For Realtors

Buyer’s Agents: Buyers depend on agents to give them sound advice concerning their future investment; it is your obligation to make sure they are aware of potential liabilities.  We see many instances where owners complain of agents not warning them of leaking tank liabilities when they purchased their property years ago.  These owners might be perfectly happy until they are ready to sell their property again and interested buyers start investigating their tank situation.  As an agent for a buyer you must recommend to your clients; 1) inspection of a heating oil tank for leakage, or 2) investigate the potential presence of a tank on premises even if a tank was not disclosed by the seller(s).

If a buyer declines to investigate a tank condition or the potential presence of a tank, make sure you get something in writing from your client (the buyer) that he/she declined to investigate. We recommend you saving that written proof in case you need it for future references.    We have created an Acknowledgement-of-Liability-Buyers for buyers to sign if they decline to investigate a potential tank liability.  The form is attached for you to print and use if you wish.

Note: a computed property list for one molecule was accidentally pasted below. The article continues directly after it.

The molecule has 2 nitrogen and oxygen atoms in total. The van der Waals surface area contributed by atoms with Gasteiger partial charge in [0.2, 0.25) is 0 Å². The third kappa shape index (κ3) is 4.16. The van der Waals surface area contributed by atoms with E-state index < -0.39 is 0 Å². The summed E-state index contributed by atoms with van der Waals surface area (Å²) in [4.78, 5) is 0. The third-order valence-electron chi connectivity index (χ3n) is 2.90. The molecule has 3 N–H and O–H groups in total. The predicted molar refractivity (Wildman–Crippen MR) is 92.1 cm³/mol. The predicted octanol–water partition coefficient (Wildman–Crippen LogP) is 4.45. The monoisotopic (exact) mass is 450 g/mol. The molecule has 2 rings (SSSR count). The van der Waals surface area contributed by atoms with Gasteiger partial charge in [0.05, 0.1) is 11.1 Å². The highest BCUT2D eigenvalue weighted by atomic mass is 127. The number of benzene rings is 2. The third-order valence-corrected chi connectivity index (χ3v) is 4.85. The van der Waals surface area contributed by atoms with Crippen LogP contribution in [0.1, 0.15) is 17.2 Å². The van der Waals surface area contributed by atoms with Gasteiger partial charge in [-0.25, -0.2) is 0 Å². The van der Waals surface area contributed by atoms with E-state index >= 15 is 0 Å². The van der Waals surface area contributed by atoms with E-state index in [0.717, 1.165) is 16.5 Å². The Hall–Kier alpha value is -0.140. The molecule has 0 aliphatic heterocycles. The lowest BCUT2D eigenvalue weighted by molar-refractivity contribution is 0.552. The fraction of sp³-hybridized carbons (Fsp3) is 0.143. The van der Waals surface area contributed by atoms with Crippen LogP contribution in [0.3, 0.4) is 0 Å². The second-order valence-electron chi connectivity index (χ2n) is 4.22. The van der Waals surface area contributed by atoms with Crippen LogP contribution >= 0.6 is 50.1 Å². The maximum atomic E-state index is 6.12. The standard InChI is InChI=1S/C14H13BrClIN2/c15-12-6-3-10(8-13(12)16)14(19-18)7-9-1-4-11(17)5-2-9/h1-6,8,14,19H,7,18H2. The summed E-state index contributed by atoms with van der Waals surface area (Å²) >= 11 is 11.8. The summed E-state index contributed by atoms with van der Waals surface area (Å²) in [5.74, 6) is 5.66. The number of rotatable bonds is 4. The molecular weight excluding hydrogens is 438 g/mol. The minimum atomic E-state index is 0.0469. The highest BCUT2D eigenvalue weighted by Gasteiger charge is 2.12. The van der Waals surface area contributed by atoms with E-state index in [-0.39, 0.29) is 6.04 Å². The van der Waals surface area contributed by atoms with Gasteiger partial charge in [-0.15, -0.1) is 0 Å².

Seller’s Agent: The biggest liability for a seller’s agent is to not properly disclose the presence of a tank or any other environmental concern(s) there might be.  You must make sure you are protecting your seller and yourself when selling an older home by disclosing the presence of a tank or former tank.  In order to be safe disclose when in doubt.

It has become more of a trend for seller’s agents to recommend removal of a tank prior to placing the property on the market.  Agents are realizing tanks can dissolve a purchase agreement after months of hard work to get to the agreement phase.  We see many transactions fall apart at the eleventh hour when mortgage companies and/or insurance agencies require removal or inspection of the tank prior to providing services to the buyer.  The fewer obstacles a sale face during the contractual and due diligence phase, the better chance one has to close on a property making the process more efficient for all agents.


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